Even so, Johnson said he is not expecting the House to change its rules and raise the threshold of lawmakers needed to force a vote to remove the speaker — currently set at just a single member of Congress — something he floated at the House GOP retreat in March.

“I don’t anticipate any of that happening before the election. I mean, it’ll be for the 119th Congress, not the current,” he said.

Tight profile view of  Mike Johnson speaking
Johnson told NBC News he doesn’t “expect” another motion to vacate.Frank Thorp V / NBC News

He also rejected calls from some of his GOP allies to take retribution out on Greene and the 10 other Republicans who voted to keep her vacate motion alive. Asked about the Old Testament saying “an eye for an eye,” Johnson, a self-described “Bible-believing” Christian conservative, called himself “a New Testament guy.”“There’s a very different command in the New Testament, and that is, you forgive countless times over. You don’t do vengeance of your own,” said Johnson, whose office features a small Ronald Reagan bust and Louisiana State University jersey with the name “Mr. Speaker.” “I don’t hold grudges. I’m not upset with anybody. I want to and I have to work with all of our members. We have a one-vote margin as we sit here today. … As the New Testament says, ‘Bless even those who persecute you.’ So that’s what I’ve been trying to do every day.”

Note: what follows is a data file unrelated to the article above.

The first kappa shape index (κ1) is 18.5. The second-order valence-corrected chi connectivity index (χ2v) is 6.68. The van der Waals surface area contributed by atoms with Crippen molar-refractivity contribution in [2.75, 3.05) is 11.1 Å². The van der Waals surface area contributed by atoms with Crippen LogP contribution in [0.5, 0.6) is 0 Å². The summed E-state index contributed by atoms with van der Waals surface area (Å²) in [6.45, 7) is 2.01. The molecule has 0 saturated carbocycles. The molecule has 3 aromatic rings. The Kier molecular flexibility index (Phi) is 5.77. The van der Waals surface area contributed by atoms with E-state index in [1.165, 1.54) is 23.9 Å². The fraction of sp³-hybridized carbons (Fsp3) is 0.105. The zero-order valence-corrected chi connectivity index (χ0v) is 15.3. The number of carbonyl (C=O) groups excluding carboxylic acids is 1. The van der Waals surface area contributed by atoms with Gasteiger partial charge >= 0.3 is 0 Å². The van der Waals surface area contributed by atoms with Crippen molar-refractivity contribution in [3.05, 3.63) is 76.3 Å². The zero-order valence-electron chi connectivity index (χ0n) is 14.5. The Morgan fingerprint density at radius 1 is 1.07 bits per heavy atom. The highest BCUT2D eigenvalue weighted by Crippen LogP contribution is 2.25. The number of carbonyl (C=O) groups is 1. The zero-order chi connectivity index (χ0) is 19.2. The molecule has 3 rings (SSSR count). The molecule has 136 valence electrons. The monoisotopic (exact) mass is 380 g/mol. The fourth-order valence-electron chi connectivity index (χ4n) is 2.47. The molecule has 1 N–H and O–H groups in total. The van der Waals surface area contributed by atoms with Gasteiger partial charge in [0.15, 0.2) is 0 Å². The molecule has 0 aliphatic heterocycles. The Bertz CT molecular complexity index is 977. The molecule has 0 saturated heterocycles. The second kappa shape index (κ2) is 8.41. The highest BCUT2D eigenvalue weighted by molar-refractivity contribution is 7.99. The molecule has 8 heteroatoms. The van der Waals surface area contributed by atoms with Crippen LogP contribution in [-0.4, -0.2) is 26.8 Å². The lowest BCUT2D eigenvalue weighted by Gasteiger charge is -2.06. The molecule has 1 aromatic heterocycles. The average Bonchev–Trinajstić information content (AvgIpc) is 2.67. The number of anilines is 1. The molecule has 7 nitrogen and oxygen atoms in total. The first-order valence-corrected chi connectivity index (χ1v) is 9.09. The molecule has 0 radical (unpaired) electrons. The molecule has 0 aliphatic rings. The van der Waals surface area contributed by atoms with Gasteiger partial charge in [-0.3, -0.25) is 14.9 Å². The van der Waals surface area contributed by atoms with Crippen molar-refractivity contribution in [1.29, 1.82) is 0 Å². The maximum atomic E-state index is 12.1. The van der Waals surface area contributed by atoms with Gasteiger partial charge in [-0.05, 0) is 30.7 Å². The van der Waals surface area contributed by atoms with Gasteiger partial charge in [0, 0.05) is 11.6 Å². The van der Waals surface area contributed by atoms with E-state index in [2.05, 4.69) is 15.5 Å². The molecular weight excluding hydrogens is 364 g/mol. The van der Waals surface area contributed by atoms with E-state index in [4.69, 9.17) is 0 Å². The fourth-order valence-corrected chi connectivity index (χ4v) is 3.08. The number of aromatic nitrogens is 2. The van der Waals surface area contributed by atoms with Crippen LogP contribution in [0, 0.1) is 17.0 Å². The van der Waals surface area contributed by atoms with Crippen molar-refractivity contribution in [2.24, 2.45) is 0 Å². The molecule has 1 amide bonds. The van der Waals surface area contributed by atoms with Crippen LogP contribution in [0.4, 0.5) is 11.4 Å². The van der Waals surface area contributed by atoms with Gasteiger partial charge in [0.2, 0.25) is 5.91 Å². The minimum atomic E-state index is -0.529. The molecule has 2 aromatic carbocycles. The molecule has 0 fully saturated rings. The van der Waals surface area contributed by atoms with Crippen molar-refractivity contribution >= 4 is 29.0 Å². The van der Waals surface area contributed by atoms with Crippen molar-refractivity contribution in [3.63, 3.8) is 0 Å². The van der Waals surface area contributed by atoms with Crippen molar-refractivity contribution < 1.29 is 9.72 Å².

Johnson said he is “bullish” about the November election, predicting that Republicans will grow their House majority and take back the White House and Senate in November. The speaker acknowledged that there’s “frustration” at the chaos that has defined the 118th Congress, but he pointed to a deal with President Joe Biden to fund the government through September and a separate deal last month with Democrats to provide billions in aid to U.S. allies Ukraine, Israel and Taiwan.